Figure 3. Optical micrograph (magnification: 500×) of different materials after the immersion test immersed into biodiesel.
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Figure 4. SEM microstructure of different materials immersed into biodiesel as received (AR) and post-immersion test samples.
Figure 4. SEM microstructure of different materials immersed into biodiesel as received (AR) and post-immersion test samples.
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Figure 5. Elemental analysis of different materials immersed into B20 after the immersion test: (a) Al, (b) Cu, (c) CI, and (d) SS.
Figure 5. Elemental analysis of different materials immersed into B20 after the immersion test: (a) Al, (b) Cu, (c) CI, and (d) SS.
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Figure 6. The appearance of biodiesel and diesel after the immersion for 1600 h.
Figure 6. The appearance of biodiesel and diesel after the immersion for 1600 h.
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Figure 7. Change in viscosity of biodiesel after the immersion test with different materials.
Figure 7. Change in viscosity of biodiesel after the immersion test with different materials.
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Figure 8. Change in the density of biodiesel after the immersion test with different materials.
Figure 8. Change in the density of biodiesel after the immersion test with different materials.
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Figure 9. Change in water content of biodiesel after the immersion test with different materials.
Figure 9. Change in water content of biodiesel after the immersion test with different materials.
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Figure 10. Change in TAN value of biodiesel after the immersion test with different materials.
Figure 10. Change in TAN value of biodiesel after the immersion test with different materials.
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Table 1. Specifications of the tested immersion test sample.
Table 1. Specifications of the tested immersion test sample.
ParametersStainless Steel (SS)Cast Iron (CI)Copper (Cu)Aluminium (Al)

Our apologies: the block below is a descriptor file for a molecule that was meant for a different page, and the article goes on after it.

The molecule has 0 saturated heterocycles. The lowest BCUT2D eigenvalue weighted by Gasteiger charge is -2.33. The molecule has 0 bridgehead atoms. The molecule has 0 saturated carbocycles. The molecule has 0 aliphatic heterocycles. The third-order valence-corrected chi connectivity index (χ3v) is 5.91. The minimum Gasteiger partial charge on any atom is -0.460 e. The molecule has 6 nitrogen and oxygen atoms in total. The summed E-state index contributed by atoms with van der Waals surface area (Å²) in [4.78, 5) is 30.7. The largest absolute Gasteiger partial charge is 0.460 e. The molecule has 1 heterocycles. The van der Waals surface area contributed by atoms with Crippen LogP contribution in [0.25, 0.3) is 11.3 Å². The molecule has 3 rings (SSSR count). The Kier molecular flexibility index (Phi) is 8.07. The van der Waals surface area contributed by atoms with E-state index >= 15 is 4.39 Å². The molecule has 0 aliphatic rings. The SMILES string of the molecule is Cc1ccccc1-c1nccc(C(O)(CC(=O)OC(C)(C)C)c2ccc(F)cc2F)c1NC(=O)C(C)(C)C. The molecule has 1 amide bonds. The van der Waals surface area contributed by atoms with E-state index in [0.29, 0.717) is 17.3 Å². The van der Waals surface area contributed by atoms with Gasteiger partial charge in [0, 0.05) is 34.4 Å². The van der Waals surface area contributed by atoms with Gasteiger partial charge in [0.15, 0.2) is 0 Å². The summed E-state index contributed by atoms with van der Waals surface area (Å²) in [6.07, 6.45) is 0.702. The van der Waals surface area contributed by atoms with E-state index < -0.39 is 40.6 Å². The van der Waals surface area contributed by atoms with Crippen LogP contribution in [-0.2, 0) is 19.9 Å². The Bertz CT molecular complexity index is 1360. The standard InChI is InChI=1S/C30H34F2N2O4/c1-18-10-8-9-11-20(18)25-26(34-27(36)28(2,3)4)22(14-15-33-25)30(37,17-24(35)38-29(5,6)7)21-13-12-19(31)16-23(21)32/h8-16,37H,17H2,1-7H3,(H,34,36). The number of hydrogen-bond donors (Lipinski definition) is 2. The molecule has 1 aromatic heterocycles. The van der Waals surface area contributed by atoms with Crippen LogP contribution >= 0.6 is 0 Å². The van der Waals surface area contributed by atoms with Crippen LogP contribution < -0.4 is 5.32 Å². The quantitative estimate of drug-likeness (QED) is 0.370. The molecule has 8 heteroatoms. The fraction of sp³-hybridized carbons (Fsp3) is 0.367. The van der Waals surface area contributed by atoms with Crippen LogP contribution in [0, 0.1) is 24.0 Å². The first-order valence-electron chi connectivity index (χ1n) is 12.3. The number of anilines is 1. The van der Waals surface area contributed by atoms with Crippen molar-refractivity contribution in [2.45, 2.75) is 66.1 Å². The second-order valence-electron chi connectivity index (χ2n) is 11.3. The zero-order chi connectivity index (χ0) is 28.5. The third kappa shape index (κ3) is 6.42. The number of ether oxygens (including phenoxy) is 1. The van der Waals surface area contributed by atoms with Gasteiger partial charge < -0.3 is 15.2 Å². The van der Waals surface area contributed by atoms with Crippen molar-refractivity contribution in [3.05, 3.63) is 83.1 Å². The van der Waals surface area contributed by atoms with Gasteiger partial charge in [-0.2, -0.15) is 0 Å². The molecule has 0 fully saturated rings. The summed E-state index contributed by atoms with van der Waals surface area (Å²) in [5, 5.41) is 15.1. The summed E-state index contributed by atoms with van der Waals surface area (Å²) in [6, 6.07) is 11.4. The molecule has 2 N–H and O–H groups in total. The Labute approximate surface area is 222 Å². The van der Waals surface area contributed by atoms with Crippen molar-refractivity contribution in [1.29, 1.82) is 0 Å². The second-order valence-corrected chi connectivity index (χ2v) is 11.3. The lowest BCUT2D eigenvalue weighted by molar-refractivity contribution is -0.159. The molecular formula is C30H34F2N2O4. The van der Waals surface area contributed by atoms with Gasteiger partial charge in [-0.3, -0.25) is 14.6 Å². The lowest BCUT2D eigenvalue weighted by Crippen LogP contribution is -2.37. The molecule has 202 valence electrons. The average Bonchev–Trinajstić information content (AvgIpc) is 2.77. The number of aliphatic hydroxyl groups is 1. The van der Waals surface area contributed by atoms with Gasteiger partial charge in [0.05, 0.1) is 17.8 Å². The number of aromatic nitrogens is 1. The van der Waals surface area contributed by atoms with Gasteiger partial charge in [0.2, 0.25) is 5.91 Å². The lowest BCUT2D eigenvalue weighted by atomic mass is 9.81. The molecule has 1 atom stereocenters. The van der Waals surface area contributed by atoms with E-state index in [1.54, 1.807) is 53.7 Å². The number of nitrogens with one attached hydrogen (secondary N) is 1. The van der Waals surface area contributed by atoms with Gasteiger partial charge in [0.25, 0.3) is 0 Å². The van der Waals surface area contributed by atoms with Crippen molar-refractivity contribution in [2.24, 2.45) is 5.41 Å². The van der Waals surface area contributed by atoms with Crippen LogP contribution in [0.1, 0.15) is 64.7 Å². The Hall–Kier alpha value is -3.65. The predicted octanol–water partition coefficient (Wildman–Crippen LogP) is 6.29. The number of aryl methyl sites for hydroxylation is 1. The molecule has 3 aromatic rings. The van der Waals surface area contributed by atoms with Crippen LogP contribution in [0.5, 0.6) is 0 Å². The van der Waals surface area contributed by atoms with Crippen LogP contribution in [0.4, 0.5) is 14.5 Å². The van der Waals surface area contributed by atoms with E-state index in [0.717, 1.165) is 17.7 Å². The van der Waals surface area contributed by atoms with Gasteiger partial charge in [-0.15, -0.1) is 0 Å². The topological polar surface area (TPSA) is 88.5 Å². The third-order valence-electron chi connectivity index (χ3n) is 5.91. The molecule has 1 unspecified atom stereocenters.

Density (kg/m3)754696869269
Brinell Hardness Number21615983104
Vickers Hardness Number26519097107
Hardness (MPa)259918639511049
Table 2. Characteristics of pure diesel and biodiesel blends.
Table 2. Characteristics of pure diesel and biodiesel blends.
Acid valuemg KOH/g0.
FFA content%-
Water contentmg/kg-100150500
Kinematic viscosity at 40 °Cmm2/s3.633.783.884.71
Flash point°C6889107202
Induction periodh10685753.02
Heating value(MJ/kg)45.544.343.739.5
Table 3. Oxidation stability (induction period, h) of the fuel samples after the immersion test.
Table 3. Oxidation stability (induction period, h) of the fuel samples after the immersion test.
Metal SampleAs-Received Fuels (IP/h)After the Immersion Test (IP/h)
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Shahabuddin, M.; Mofijur, M.; Shuvho, M.B.A.; Chowdhury, M.A.K.; Kalam, M.A.; Masjuki, H.H.; Chowdhury, M.A. A Study on the Corrosion Characteristics of Internal Combustion Engine Materials in Second-Generation Jatropha Curcas Biodiesel. Energies 2021, 14, 4352.

AMA Style

Shahabuddin M, Mofijur M, Shuvho MBA, Chowdhury MAK, Kalam MA, Masjuki HH, Chowdhury MA. A Study on the Corrosion Characteristics of Internal Combustion Engine Materials in Second-Generation Jatropha Curcas Biodiesel. Energies. 2021; 14(14):4352.

Chicago/Turabian Style

Shahabuddin, M., M. Mofijur, Md. Bengir Ahmed Shuvho, M. A. K. Chowdhury, M. A. Kalam, H. H. Masjuki, and M. A. Chowdhury. 2021. "A Study on the Corrosion Characteristics of Internal Combustion Engine Materials in Second-Generation Jatropha Curcas Biodiesel" Energies 14, no. 14: 4352.